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Caterpillar to butterfly.

I believe we can’t have a career without change, and we can’t change jobs without some degree of transformation and also you dont have to change jobs to grow!

A new challenge is by definition something we have to grow to meet.

We don’t come completely pre-qualified for it, but hopefully we have the raw material that qualifies us to figure it out.

That’s the work of transformation – it’s not matching ourselves to roles that reflect exactly what we did before.

It’s metamorphosing into a future state.

Science holds some fascinating lessons on this topic.

In recent years, researchers have begun using technology to peer into one of the most extraordinary examples of metamorphosis on the planet – that of a caterpillar into a butterfly.

I will confess I always thought the caterpillar wrapped itself up into a cocoon-like case and then grew some wings into its sides. I was wrong. If you consult a textbook, it will explain that what actually happens is the caterpillar releases enzymes that digest its body and its previous self melts into a sort of yellowish white goo before it reconstitutes into a butterfly.

It’s been hard to figure out exactly how a caterpillar goes from goo to butterfly. Historically, scientists would slice open a chrysalis and that would give them a snapshot of the goo in time. Then they would do the same with another at a slightly different point in time and try to understand the progression. More recently, scientists have used micro CT to capture x-ray cross sections of the chrysalis and turn them into a 3D model in order to watch the metamorphosis. This has illuminated some very interesting nuances.

In turns out the caterpillar doesn’t completely fall apart into nothing. Muscles break down into pieces that can be reused. The tracheal tubes get bigger. (From its first day as a chrysalis, a painted lady butterfly has the breathing tubes of an adult!) Some cells in the soup create imaginal discs, which produce adult body parts like the antennae, the eyes, each leg and wing. If you were to examine that chrysalis, you would see just outside the goo, pressed against the sides, those body parts hanging out, awaiting the future self that is emerging.

And if that’s not cool enough, researchers have discovered in moths that memory storing neurons stay intact in the goo and become part of the new brain.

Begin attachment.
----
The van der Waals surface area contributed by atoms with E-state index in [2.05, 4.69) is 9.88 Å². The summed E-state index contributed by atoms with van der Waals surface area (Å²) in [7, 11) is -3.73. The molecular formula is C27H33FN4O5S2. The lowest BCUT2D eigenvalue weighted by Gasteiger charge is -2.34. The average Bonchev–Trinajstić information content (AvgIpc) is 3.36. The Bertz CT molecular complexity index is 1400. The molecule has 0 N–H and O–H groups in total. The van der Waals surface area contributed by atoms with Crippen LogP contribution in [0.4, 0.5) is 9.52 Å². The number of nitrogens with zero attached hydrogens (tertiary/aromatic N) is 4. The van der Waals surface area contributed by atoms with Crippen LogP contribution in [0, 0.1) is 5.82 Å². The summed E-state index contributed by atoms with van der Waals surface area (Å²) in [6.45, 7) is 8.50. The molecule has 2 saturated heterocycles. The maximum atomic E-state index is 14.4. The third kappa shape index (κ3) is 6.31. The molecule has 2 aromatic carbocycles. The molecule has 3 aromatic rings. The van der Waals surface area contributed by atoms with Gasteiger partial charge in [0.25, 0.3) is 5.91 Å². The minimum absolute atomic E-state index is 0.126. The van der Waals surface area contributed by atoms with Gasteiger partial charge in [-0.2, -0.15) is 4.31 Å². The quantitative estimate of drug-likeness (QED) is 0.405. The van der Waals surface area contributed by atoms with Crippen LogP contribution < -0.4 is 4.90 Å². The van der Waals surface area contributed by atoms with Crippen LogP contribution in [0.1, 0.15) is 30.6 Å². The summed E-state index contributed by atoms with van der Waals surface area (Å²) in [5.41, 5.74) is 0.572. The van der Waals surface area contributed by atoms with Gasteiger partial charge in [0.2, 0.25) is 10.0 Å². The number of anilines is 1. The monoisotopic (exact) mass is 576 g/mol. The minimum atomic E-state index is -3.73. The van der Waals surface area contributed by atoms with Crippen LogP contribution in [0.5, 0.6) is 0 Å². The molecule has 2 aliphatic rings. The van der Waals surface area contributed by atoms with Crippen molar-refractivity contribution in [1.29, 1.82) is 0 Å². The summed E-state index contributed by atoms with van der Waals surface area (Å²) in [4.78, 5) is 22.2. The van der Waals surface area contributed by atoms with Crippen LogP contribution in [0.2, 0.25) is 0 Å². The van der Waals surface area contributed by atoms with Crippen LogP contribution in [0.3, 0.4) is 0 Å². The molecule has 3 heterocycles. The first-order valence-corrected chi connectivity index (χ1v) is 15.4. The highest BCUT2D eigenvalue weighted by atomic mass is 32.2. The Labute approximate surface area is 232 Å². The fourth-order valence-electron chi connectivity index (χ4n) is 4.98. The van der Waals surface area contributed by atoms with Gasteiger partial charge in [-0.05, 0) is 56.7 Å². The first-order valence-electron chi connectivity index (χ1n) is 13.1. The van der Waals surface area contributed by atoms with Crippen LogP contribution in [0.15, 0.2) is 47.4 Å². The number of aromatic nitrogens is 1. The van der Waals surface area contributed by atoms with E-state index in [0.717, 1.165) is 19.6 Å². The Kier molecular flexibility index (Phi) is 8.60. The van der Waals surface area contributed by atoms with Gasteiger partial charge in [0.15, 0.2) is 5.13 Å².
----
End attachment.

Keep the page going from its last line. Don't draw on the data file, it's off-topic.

The scientists found that if they repeatedly zapped caterpillars with an electrical surge along with a smell to create an aversion, their future moth states avoided the odor. The moths in the experiment remembered their past trauma as caterpillars.

I imagine your mind – like mine – is alight with the apt metaphors of this metamorphosis. So was the Radiolab journalist Molly Webster when she reported this story.

She said it provoked in her the following thoughts: “It’s not just what we carry forward from our past into the future. It’s the idea, what of my future self is in me right now?”

To truly transform, we don’t have to fully fall apart – though part of it requires descent into a state that looks and feels like goo. What really happens is that there are parts we keep, parts we create or grow, and parts that we must leave behind.

There are some hard parts we remember. And all the while, we have the biological means to breathe through it all.

Discovering this science has gotten me thinking about psychology as well. Because there is a concept in psychology called “imago.”

In science, that’s the last stage of an insect’s metamorphosis

. In psychology, it’s the notion of what we carry along through our previous selves up to now.

It’s the frustrations we have now that are reflections of past pain.

These are the core issues we always seem to have, dating back to childhood experiences.

If we don’t work through them, they can skew the way we see others and stymie our own ability to connect.

Our past, if held too tightly, can prevent us from being truly present to what is before us and who is with us.

We’ll bring our imago to work, and that is no way to lead.

What we let go is as important as what we take on.

I believe it’s a good time of year to think about these topics.

We’re taking stock of the past months and making resolutions for the next year. It’s a good time to ask the questions, what do we want to leave behind? What do we wish to re-imagine? And what future selves are ready to emerge?

To me, the most amazing part of the story of metamorphosis is that the caterpillar comes with everything it needs to become something else. It is equipped to let the past dissolve and prepared to engineer its own future parts. I like to think, so are we.

Sent with Love

Margaret

Margaret Hirsch
Margaret Hirsch
Hirsch COO runs South Africa’s top independence appliance company that specialises in all appliances, electronics, furniture and bedding. They give the best deals and the best prices and everything is guaranteed.